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ARS Home » Midwest Area » Peoria, Illinois » National Center for Agricultural Utilization Research » Crop Bioprotection Research » Research » Publications at this Location » Publication #158106


item Gorsich, Steven
item SHAW, J

Submitted to: Molecular Biology of the Cell
Publication Type: Peer Reviewed Journal
Publication Acceptance Date: 7/6/2004
Publication Date: 10/1/2004
Citation: Gorsich, S.W., Shaw, J.M. 2004. The role of mitochondrial fission and fusion during meiosis and sporulation in yeast. Molecular Biology of the Cell. 15(10):4369-4381.

Interpretive Summary: In times of environmental stress, yeast/fungi will form protective spores that will germinate when environmental conditions improve. Mitochondria are essential cellular structures that are responsible for generating most of the cell's energy through respiration. Thus, the ability of yeast spores to inherit mitochondria is essential for spore survival and respiratory fitness upon germination. For successful industrial application, improved spore survival and fitness are desired. In this study, using various yeast mutants with known mitochondrial morphology defects, we showed that by altering mitochondrial morphology, yeast spores inherit mitochondria poorly which directly compromises their survival and respiratory function. These results suggest that targeted mitochondrial mutation methods could be used in the future to increase fitness of industrially important yeast/fungi, or potentially, to eliminate pathogens.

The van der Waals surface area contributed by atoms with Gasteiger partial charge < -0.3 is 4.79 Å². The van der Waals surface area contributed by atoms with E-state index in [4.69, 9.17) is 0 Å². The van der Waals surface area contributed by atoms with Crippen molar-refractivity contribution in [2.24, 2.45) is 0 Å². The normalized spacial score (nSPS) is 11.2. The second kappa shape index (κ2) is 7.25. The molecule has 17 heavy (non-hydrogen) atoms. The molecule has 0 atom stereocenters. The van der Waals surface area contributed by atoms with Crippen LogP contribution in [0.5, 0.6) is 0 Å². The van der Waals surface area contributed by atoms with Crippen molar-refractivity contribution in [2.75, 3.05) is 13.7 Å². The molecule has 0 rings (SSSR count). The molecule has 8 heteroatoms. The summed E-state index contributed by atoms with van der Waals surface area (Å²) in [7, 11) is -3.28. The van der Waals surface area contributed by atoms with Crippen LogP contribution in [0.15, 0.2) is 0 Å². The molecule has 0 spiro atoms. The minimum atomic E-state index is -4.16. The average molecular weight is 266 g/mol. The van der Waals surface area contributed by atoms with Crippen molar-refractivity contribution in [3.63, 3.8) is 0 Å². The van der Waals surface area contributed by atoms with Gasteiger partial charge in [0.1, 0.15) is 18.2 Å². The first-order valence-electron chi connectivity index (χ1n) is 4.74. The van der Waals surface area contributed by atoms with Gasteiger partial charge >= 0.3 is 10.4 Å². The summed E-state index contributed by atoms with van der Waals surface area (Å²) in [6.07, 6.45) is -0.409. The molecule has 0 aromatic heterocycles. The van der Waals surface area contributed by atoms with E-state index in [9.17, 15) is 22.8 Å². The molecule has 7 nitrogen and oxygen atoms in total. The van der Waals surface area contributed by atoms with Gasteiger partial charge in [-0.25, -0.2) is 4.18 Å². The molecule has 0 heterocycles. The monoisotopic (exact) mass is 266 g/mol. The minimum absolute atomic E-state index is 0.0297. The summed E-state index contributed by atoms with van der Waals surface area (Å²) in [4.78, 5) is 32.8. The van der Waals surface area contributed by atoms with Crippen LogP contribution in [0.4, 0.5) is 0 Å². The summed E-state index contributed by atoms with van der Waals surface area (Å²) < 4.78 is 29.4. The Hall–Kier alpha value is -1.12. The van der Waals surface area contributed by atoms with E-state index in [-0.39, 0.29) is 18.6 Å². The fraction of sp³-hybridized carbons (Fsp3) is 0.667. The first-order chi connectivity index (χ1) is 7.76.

Technical Abstract: The network of tubular mitochondria in yeast is maintained by opposing fission and fusion events. At least six proteins regulate these membrane dynamics during mitotic growth. Dnm1p, Mdv1p and Fis1p are required for fission. Fzo1p, Mgm1p, and Ugo1p are required for fusion. Previous studies established that mitochondrial compartments fragment and rejoin at distinct stages during meiosis and sporulation, raising the possibility that mitochondrial fission and fusion events are required during this process. Here we report that strains defective for mitochondrial fission alone, or both fission and fusion, complete meiosis and sporulation. However, visualization of GFP-labeled mitochondria in sporulating cultures reveals morphological defects associated with the loss of fusion and/or fission proteins. Specifically, mitochondria collapse to one side of the cell and fail to fragment during pre-sporulation. In addition, mitochondrial compartments are not inherited equally by newly formed spores, resulting in decreased spore viability. Labeling studies reveal additional mitochondrial DNA nucleoid distribution and segregation defects that give rise to spores lacking detectable nucleoids. This nucleoid inheritance defect is correlated with an increase in respiratory incompetent spore colonies. Unexpectedly, when fission proteins are absent during sporulation, mitochondria still fragment in mature tetrads. The latter finding suggests that: 1) a novel mitochondrial fission machinery operates during yeast sporulation, or 2) mechanical forces generate the mitochondrial fragments observed in mature spores. These combined results provide evidence of fitness defects caused by mitochondrial fission mutations and reveal new phenotypes associated with mitochondrial fission and fusion mutations.